(2) Informed Consent - All participants signed a statement of consent to the aversion therapy (at least in the McBride study for his PhD dissertation). Participants were informed that the therapy was experimental in nature, would produce a "great deal of discomfort" with potential "tissue or organ" damage, and would involve materials that could be construed as "socially or morally offensive" (pornography). However, is this truly informed consent? One of the well-documented deficiencies in many consent processes is when participants mistake a research study for a therapeutic intervention. Given that aversion therapy was recommended in the process of therapy for homosexuality as a prerequisite to continued education at BYU, it is highly likely that students perceived the study as therapy and not research. How well does the consent document distinguish this study (part of a research PhD dissertation) as a research study and not as a therapy? While the document does call the therapy "experimental", the title of the consent document refers to the therapy sessions as "treatment procedures" and the document refers to "therapeutic objectives" and the therapy as a "treatment". Based on the consent language and the propensity for research participants to mistake research trials as therapeutic trials, it is highly likely that participants felt they were receiving experimental therapy and not involved in a research protocol. One wonders if the scientists also forgot that they were performing experimental research and not provided therapy. The consent should have clarified that this is a research study without known clinical benefit and that participation was primarily for research and primary goals were to further scientific knowledge and not for therapeutic improvement with any therapeutic improvement being secondary.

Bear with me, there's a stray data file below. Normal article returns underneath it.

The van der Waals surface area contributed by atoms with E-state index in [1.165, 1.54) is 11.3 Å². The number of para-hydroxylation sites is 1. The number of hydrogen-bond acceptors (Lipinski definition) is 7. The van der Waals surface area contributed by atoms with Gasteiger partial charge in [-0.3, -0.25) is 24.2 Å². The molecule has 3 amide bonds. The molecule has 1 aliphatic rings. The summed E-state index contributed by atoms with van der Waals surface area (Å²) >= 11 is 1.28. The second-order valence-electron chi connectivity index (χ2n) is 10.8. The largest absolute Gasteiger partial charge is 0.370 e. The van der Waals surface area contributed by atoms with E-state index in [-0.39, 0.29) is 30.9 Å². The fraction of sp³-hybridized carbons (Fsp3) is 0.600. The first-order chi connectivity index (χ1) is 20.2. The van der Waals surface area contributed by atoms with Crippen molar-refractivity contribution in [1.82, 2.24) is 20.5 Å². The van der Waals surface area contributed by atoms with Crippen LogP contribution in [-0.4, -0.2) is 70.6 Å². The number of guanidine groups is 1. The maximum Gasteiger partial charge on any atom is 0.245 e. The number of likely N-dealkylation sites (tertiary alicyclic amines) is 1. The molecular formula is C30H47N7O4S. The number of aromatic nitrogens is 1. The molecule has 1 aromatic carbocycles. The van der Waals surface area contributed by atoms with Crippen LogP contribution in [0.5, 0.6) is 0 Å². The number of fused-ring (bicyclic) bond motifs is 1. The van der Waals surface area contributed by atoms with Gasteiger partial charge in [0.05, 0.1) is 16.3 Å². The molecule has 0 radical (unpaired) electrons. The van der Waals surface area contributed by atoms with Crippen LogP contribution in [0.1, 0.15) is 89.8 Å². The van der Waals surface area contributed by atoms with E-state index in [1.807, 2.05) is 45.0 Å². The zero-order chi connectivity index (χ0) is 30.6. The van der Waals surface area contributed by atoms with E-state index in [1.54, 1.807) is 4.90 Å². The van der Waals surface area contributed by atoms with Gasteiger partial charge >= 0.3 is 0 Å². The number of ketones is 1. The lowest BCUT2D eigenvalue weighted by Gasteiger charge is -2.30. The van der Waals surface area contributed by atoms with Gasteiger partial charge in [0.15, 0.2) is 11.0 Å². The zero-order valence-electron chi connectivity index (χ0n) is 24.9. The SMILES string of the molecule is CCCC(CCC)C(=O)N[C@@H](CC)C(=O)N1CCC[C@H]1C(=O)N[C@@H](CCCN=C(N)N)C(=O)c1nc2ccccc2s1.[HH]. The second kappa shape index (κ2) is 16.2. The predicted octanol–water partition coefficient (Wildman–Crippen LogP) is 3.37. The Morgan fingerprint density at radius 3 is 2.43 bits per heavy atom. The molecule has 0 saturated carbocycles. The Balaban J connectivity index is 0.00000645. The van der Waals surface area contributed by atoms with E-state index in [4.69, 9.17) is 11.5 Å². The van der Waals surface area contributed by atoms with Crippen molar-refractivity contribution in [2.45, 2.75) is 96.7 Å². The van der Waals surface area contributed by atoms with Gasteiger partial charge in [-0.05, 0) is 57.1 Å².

3) Benefits outweigh risks - Here potential benefits are hard to quantify as faithful Latter-day Saints would likely view the potential benefit from the procedure (conversion to heterosexuality) as nearly unquantifiable as adherence to the commandment to marry and have kids would enable the new heterosexual to obtain Godhood and worlds without number, justifying nearly any level of risk. A more modest assessment of the benefits being a slight decrease in homosexual attraction hardly justifies the physical and psychological damage induced by the therapy. Care should have been taken to ensure that no lasting physical damage was inflicted, particularly in light of unproven benefit.
In this assessment I do not wish to convey the impression that BYU was alone in the 60's and 70's in failing to adhere to published human subjects research guidelines and common sense principles. And certainly some of the more extreme experimental treatments of homosexuality, such as chemical castration and experimental brain surgery, were not performed at BYU. However, for a church that claims exclusive revelation and prophetic insight into God's will, I would have hoped that it would not follow the trends of secular research, particularly when such research ultimately fails to produce the desired results. The BYU aversion therapy experiments are simply further evidence that the church's policies toward homosexuality are inconsistent over time, are not divorced from prevailing public opinion (at least among conservative religious thought), and fail to engender confidence that current church policies mirror God's will and will not change in the future. Furthermore, there is a disturbing departure from eternal principles with the introduction of pornography into therapy, suggesting ethical schizophrenia.
2 weeks ago